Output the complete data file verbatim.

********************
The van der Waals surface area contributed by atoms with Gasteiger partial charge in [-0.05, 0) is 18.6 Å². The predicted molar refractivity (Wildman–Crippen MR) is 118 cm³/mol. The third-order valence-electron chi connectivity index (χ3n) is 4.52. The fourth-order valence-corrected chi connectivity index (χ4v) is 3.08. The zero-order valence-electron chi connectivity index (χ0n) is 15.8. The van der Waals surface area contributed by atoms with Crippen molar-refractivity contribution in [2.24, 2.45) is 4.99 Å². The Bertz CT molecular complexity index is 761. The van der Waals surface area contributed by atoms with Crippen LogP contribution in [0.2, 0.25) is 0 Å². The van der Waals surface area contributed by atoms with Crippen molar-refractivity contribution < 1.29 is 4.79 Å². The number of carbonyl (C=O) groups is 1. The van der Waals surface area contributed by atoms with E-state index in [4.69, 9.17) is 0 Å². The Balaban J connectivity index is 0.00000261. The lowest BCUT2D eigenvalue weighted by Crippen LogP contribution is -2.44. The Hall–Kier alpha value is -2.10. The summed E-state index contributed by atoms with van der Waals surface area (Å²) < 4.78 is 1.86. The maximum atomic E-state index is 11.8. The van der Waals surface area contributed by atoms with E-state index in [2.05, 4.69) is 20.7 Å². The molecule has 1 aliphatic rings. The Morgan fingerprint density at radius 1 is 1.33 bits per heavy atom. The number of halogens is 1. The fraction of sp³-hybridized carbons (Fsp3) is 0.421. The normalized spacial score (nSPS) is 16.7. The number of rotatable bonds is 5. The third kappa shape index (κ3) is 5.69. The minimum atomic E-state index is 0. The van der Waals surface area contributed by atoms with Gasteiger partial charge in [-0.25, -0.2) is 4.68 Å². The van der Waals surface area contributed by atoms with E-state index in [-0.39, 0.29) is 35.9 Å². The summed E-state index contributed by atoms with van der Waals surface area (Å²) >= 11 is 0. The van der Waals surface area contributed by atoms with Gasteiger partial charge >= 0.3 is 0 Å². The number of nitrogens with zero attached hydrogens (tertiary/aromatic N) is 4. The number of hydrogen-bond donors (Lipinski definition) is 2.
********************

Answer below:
The van der Waals surface area contributed by atoms with Gasteiger partial charge in [-0.05, 0) is 18.6 Å². The predicted molar refractivity (Wildman–Crippen MR) is 118 cm³/mol. The third-order valence-electron chi connectivity index (χ3n) is 4.52. The fourth-order valence-corrected chi connectivity index (χ4v) is 3.08. The zero-order valence-electron chi connectivity index (χ0n) is 15.8. The van der Waals surface area contributed by atoms with Crippen molar-refractivity contribution in [2.24, 2.45) is 4.99 Å². The Bertz CT molecular complexity index is 761. The van der Waals surface area contributed by atoms with Crippen LogP contribution in [0.2, 0.25) is 0 Å². The van der Waals surface area contributed by atoms with Crippen molar-refractivity contribution < 1.29 is 4.79 Å². The number of carbonyl (C=O) groups is 1. The van der Waals surface area contributed by atoms with E-state index in [4.69, 9.17) is 0 Å². The Balaban J connectivity index is 0.00000261. The lowest BCUT2D eigenvalue weighted by Crippen LogP contribution is -2.44. The Hall–Kier alpha value is -2.10. The summed E-state index contributed by atoms with van der Waals surface area (Å²) < 4.78 is 1.86. The maximum atomic E-state index is 11.8. The van der Waals surface area contributed by atoms with E-state index in [2.05, 4.69) is 20.7 Å². The molecule has 1 aliphatic rings. The Morgan fingerprint density at radius 1 is 1.33 bits per heavy atom. The number of halogens is 1. The fraction of sp³-hybridized carbons (Fsp3) is 0.421. The normalized spacial score (nSPS) is 16.7. The number of rotatable bonds is 5. The third kappa shape index (κ3) is 5.69. The minimum atomic E-state index is 0. The van der Waals surface area contributed by atoms with Gasteiger partial charge in [-0.25, -0.2) is 4.68 Å². The van der Waals surface area contributed by atoms with E-state index in [-0.39, 0.29) is 35.9 Å². The summed E-state index contributed by atoms with van der Waals surface area (Å²) >= 11 is 0. The van der Waals surface area contributed by atoms with Gasteiger partial charge >= 0.3 is 0 Å². The number of nitrogens with zero attached hydrogens (tertiary/aromatic N) is 4. The number of hydrogen-bond donors (Lipinski definition) is 2.